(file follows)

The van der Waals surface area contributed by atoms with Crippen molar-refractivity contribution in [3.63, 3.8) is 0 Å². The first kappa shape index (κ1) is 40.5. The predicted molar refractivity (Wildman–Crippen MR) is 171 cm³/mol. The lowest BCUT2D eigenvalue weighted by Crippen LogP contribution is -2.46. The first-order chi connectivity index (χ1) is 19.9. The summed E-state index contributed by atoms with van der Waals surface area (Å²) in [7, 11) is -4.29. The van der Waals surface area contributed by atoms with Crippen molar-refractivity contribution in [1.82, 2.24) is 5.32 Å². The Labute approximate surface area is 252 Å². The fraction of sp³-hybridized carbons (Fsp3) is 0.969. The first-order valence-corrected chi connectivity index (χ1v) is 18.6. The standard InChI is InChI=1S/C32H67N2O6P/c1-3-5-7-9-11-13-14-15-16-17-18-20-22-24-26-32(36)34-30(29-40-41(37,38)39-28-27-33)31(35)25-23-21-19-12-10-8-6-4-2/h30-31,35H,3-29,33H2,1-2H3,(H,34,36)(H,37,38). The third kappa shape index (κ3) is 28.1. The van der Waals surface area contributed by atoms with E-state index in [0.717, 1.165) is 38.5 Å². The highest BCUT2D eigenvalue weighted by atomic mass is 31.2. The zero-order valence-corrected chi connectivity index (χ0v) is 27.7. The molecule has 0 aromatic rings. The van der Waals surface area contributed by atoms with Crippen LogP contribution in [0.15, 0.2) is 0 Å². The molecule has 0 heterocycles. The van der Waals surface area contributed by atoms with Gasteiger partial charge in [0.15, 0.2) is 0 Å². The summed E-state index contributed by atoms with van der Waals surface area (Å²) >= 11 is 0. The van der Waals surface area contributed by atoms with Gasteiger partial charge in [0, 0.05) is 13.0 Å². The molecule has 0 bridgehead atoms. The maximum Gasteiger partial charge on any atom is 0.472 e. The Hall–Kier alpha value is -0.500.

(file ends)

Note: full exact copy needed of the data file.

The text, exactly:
The van der Waals surface area contributed by atoms with Crippen molar-refractivity contribution in [3.63, 3.8) is 0 Å². The first kappa shape index (κ1) is 40.5. The predicted molar refractivity (Wildman–Crippen MR) is 171 cm³/mol. The lowest BCUT2D eigenvalue weighted by Crippen LogP contribution is -2.46. The first-order chi connectivity index (χ1) is 19.9. The summed E-state index contributed by atoms with van der Waals surface area (Å²) in [7, 11) is -4.29. The van der Waals surface area contributed by atoms with Crippen molar-refractivity contribution in [1.82, 2.24) is 5.32 Å². The Labute approximate surface area is 252 Å². The fraction of sp³-hybridized carbons (Fsp3) is 0.969. The first-order valence-corrected chi connectivity index (χ1v) is 18.6. The standard InChI is InChI=1S/C32H67N2O6P/c1-3-5-7-9-11-13-14-15-16-17-18-20-22-24-26-32(36)34-30(29-40-41(37,38)39-28-27-33)31(35)25-23-21-19-12-10-8-6-4-2/h30-31,35H,3-29,33H2,1-2H3,(H,34,36)(H,37,38). The third kappa shape index (κ3) is 28.1. The van der Waals surface area contributed by atoms with E-state index in [0.717, 1.165) is 38.5 Å². The highest BCUT2D eigenvalue weighted by atomic mass is 31.2. The zero-order valence-corrected chi connectivity index (χ0v) is 27.7. The molecule has 0 aromatic rings. The van der Waals surface area contributed by atoms with Crippen LogP contribution in [0.15, 0.2) is 0 Å². The molecule has 0 heterocycles. The van der Waals surface area contributed by atoms with Gasteiger partial charge in [0.15, 0.2) is 0 Å². The summed E-state index contributed by atoms with van der Waals surface area (Å²) >= 11 is 0. The van der Waals surface area contributed by atoms with Gasteiger partial charge in [0, 0.05) is 13.0 Å². The molecule has 0 bridgehead atoms. The maximum Gasteiger partial charge on any atom is 0.472 e. The Hall–Kier alpha value is -0.500.